75/125 YEARS

Using Inferred Liverwort Phylogeny to Interpret the Origin and Diversification of Early Land Plants

SPEER, Brian R., Museum of Paleontology and Dept. of Integrative Biology, University of California, Berkeley, CA 94720-4780

Studies of the origin of land plants have traditionally focused on early vascular plants and their unique adaptations to the terrestrial environment. However, accumulating evidence strongly supports a non-vascular (bryophytic) origin of the land flora. Phylogenetic analyses using both molecular and morphological characters place the bryophytes as a paraphyletic grade in which mosses are sister to the vascular plants, and liverworts are sister to all other land plants.

In this light, a reinterpretation of the earliest plant fossils emphasizes the role of liverworts as ecological models and potential members of the early land flora. Given the great diversity of extant liverworts (more than 6,000 species), only one of the two liverwort classes (Marchantiopsida) will be considered.

Once a framework phylogeny has been generated, it is possible to map characters onto clades, and to map clades onto stratigraphic data. In the case of the earliest plant fossils, the available characters are those of spore structure, shape, and dispersal. Spores of the taxa included in the parsimony analysis were mounted on microscopy stubs and photographed in UCMP's environmental scanning electron microscope (E-SEM). Characters present in the spores may then be mapped onto the existing phylogeny, and the resulting diagram used to interpret the fossil stratigraphy. Results compare favorably, with basal taxa producing spore tetrads as found in Ordovician deposits while separate trilete spores appear later in the Silurian. The congruence of the fossils and spore characters suggest that liverworts may have already undergone an initial radiation by the Silurian. The liverwort spore images serve a second useful purpose. Spore and pollen data can be an important source for reconstructing paleoclimate. There are collected databases and atlases of spore morphology for seed plants, ferns, and mosses, but no such information is yet available for liverworts. The spore images collected for this study will be published both in print and electronically, providing a much needed reference.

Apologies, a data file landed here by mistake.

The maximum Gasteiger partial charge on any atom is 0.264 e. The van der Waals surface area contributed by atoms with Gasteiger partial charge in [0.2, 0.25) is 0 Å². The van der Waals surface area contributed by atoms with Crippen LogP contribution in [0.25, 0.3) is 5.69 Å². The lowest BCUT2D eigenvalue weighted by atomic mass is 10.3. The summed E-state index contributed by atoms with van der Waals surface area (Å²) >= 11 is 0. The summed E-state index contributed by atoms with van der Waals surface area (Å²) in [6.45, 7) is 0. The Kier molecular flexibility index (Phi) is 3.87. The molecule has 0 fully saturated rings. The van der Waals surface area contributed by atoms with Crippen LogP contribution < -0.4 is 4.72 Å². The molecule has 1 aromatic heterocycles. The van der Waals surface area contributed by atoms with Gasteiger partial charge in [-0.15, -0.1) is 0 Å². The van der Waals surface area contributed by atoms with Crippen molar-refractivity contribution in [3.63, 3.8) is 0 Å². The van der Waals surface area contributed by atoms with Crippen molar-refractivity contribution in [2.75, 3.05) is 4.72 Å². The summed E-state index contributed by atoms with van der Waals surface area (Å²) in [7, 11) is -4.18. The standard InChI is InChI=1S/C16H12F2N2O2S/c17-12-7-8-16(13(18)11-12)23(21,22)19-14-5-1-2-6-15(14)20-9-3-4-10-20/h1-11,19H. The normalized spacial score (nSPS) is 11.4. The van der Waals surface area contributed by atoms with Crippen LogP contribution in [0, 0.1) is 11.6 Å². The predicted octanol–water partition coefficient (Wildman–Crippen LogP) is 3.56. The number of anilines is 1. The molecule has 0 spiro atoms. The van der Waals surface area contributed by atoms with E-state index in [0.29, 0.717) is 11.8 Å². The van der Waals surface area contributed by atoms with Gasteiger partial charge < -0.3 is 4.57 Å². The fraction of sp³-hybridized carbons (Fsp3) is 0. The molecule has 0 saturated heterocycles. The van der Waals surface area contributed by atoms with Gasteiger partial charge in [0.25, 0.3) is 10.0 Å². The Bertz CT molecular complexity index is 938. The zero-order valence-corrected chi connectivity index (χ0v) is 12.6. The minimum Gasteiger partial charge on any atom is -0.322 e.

75/125 YEARS